But otherwise, no complaints. This isn’t one to show your system off for, but it’s still Civilization.


Nothing but replay here. The game is set up for experimenting different ways to win the game and advance your civilization, and encourages repeat plays. Beating the game for the first time is just the beginning- you’ve got tons of different strategies and difficulties to butt heads with.

The game also offers online multiplayer, a very well designed 4 player game that smartly is a drop-in drop-out affair. That means that if you’re stuck against some punk kid who gets mad that you’re trashing his cities at the beginning of the game and bails you will be able to keep playing with that civilization taken over by the computer.

There’s also a “Game of the Week” feature that’s a great idea but a little weak in execution. Every single week a new scenario will be available, with you starting out as a certain civilization and playing on a predetermined map. You can play through and try to get the best score that week on the leaderboards. The only problem with this is that you’ve got idiots starting up games to find where everything is and then going back and playing until they manage to have everything swing their way and achieve victory in an obscenely short time. Cheaters always gotta ruin everything, eh? But it’s still a fun mode and a nice addition to the already robust-scenario mode.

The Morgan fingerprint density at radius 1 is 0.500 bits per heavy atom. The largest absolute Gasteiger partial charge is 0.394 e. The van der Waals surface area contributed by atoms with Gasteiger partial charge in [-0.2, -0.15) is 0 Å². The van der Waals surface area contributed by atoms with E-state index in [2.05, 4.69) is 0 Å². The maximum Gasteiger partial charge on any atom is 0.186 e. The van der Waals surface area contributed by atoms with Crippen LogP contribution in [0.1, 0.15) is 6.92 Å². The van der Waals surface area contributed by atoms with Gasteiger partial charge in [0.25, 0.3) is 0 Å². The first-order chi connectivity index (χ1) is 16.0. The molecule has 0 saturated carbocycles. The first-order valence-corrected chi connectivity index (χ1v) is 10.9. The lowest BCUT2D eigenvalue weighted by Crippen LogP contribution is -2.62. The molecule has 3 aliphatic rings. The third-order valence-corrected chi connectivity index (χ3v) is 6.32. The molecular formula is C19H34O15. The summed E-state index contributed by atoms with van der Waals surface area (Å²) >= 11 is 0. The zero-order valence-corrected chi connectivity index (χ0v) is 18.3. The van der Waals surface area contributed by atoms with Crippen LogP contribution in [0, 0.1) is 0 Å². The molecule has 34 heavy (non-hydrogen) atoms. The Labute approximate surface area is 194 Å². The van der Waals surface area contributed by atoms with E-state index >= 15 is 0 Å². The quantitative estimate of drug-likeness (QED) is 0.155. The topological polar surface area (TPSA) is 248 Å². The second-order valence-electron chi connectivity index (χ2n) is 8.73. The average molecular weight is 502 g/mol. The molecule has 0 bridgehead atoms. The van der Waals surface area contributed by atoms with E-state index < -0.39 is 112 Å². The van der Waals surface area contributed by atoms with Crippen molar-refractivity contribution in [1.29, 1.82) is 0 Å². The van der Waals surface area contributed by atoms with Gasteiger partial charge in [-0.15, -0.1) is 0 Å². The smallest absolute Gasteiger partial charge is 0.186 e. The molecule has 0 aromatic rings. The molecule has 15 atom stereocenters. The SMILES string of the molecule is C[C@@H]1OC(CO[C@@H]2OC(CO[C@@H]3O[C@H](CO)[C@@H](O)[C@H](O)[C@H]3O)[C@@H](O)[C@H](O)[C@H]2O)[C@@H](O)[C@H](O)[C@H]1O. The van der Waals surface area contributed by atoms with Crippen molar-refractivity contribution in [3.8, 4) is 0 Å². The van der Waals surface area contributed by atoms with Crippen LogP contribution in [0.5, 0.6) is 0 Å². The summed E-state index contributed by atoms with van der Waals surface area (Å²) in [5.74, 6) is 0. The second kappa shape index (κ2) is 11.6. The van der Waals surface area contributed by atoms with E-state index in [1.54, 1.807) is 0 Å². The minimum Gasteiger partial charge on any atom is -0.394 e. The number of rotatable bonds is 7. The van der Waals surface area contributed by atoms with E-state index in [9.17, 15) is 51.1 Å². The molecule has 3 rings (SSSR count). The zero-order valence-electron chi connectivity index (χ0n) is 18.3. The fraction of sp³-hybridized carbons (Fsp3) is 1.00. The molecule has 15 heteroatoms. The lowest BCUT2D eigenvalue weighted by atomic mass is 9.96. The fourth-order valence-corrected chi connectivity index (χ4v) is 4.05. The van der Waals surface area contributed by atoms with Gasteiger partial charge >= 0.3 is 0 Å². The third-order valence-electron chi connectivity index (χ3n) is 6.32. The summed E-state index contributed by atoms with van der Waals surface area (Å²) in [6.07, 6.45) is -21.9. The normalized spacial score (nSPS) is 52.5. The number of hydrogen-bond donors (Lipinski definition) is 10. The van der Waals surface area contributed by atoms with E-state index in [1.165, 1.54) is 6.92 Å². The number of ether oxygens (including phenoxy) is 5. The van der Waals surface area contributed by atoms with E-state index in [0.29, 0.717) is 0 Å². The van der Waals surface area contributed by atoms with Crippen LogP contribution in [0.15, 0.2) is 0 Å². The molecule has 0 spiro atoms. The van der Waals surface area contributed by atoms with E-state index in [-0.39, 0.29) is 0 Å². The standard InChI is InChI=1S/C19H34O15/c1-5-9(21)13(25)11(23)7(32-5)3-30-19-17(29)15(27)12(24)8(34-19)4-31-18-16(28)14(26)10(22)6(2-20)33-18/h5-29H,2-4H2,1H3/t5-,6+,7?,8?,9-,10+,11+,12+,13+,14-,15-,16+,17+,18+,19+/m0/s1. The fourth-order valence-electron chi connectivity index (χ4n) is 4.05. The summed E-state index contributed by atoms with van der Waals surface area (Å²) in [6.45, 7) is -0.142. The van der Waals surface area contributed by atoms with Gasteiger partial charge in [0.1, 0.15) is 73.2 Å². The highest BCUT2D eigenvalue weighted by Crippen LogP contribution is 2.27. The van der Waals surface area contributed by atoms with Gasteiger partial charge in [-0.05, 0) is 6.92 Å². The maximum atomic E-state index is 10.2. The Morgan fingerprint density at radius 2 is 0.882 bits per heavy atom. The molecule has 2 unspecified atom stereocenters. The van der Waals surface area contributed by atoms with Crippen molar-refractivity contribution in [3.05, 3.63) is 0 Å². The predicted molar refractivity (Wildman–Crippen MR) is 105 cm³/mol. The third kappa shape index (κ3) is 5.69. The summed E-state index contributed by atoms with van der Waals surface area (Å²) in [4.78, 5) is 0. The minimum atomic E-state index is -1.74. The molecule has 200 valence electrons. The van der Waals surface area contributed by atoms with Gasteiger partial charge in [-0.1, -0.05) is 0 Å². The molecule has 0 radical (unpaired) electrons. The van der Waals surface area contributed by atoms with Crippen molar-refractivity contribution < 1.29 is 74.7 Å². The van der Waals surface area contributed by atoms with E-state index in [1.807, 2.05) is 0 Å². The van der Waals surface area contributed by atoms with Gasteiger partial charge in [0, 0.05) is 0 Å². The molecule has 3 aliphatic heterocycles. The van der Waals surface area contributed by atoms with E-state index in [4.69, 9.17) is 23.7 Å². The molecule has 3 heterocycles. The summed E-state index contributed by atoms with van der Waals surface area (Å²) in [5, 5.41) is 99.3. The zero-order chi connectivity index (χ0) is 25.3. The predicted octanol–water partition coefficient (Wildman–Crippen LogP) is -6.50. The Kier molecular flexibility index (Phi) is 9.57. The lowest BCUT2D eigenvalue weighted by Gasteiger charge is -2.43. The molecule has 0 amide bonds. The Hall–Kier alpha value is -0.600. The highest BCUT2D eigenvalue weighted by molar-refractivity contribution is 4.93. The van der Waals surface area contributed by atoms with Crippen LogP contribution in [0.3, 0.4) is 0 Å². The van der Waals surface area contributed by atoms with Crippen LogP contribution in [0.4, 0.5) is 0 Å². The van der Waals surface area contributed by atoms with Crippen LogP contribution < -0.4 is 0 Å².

And then there’s the Civiliopedia. I spent a few hours brushing up on my history in it. Yeah, yeah, laugh away. As silly as that sounds it’s a great feature and presented in a fun way, with lots of pretty pictures and videos for the slower among you out there.

But really, you won’t want to stop playing this one. Civilization players already know this- hell, there’s even a support group for addicts.


It took me two weeks to even start writing this review because every time I fired the game up for inspiration I found myself playing it all night. The best strategy game on consoles yet. I haven’t tried the DS version but from all reports people are astonished that it contains all the same gameplay as its big brothers.

If you’re in the mood for a different kind of console game, pick this bad boy up. Today.

9.0 out of 10